Home / Cameras / Camcorder / JVC Everio GZ-HM400

JVC Everio GZ-HM400 review




  • Recommended by TR

1 of 5

JVC Everio GZ-HM400
  • JVC Everio GZ-HM400
  • JVC Everio GZ-HM400
  • JVC Everio GZ-HM400
  • JVC Everio GZ-HM400
  • Everio GZ-HM400 High Definition Digital Camcorder (Flash Memory, Memory Card - 16:9 - 2.8" Active Matrix TFT Color LCD - 10x Optical/200x Digital - 32GB Flash Memory)


Our Score:


JVC has often positioned itself as the maverick in the camcorder business. Where Canon, Sony and Panasonic usually offer products for every sector of the market, JVC tends not to focus on the high-end video enthusiast, and didn’t release a model aimed at this type of user for most of 2009. However, at long last the Everio GZ-HM400 has arrived, packing features to put JVC right back in the frame against the best its main competitors have to offer.

The HM400 is built around the same sensor specification as the Everio GZ-X900 launched in the first half of 2009. This is a huge 1/2.33in CMOS with a whopping gross 10.3-megapixels, one of the largest, highest resolution sensors in any camcorder currently available. The main recipient of the high resolution is digital photography, with still images available up to 3,456 x 2,592 without interpolation. Storage comes in the form of 32GB of internal flash memory and this can be boosted by up to 32GB again by adding an SD/SDHC card.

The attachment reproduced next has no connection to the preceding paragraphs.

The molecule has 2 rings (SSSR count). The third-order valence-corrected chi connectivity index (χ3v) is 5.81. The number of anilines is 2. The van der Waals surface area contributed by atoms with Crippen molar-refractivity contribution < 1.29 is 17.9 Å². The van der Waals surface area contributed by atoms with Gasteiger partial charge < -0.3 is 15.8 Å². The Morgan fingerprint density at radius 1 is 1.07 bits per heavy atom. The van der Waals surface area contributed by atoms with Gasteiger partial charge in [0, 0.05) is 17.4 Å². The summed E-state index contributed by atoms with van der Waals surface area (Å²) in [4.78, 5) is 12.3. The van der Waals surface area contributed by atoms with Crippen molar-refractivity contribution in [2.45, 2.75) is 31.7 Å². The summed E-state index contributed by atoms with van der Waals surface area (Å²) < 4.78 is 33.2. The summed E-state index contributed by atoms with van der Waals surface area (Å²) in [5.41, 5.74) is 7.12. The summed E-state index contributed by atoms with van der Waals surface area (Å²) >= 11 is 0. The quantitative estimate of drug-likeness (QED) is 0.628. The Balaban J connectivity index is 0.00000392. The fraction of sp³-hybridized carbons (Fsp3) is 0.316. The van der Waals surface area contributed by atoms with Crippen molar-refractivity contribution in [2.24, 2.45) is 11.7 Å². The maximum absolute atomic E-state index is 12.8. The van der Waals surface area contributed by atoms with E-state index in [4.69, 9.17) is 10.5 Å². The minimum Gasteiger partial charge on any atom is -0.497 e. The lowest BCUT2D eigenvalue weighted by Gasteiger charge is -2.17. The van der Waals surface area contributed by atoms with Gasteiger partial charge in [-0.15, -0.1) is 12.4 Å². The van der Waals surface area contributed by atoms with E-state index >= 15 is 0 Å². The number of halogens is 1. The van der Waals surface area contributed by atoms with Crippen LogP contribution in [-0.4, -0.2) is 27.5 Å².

Where JVC has really made improvements for the HM400, however, is in manual control. Instead of relying almost entirely on JVC’s incredibly fiddly Laser Touch Operation to access the majority of settings, the HM400 offers a host of discrete buttons and a control knob adjacent to the lens. There is no lens ring – Panasonic remains the only company to offer this in its highest-end consumer camcorders – but the knob is the next best thing, and Canon also adopted the same approach for its LEGRIA HF S10.

To activate the knob, the camcorder must be switched to manual mode using the button on the LCD edge. A nearby switch then alternates its operation between manual focusing and exposure. The knob doesn’t make effects like focus pulling quite as easy as a lens ring, but it does make manual adjustment of focus much more fluid than menu buttons or JVC’s Laser Touch Operation. Focus and exposure aren’t its only functions, either. Three buttons along the top rear of the body further extend the knob’s usefulness, so let's take a closer look at them.


January 13, 2010, 4:16 pm

An American website has just published first impressions of the upcoming GZ-HM1 (this designation could be different for Europe), which is an update to the GZ-MH400. The most significant difference is the 1/2.3-inch back-illuminated CMOS sensor, which should improve low light performance. This should also make still photos even sharper. And there is also the new Advanced Image Stabilizer for even more stable images. The recommended price quoted is $1199.95, with availability from March.

James Morris

January 15, 2010, 3:15 pm

I'm sure we'll be taking a look at that as soon as it comes out in the UK.

comments powered by Disqus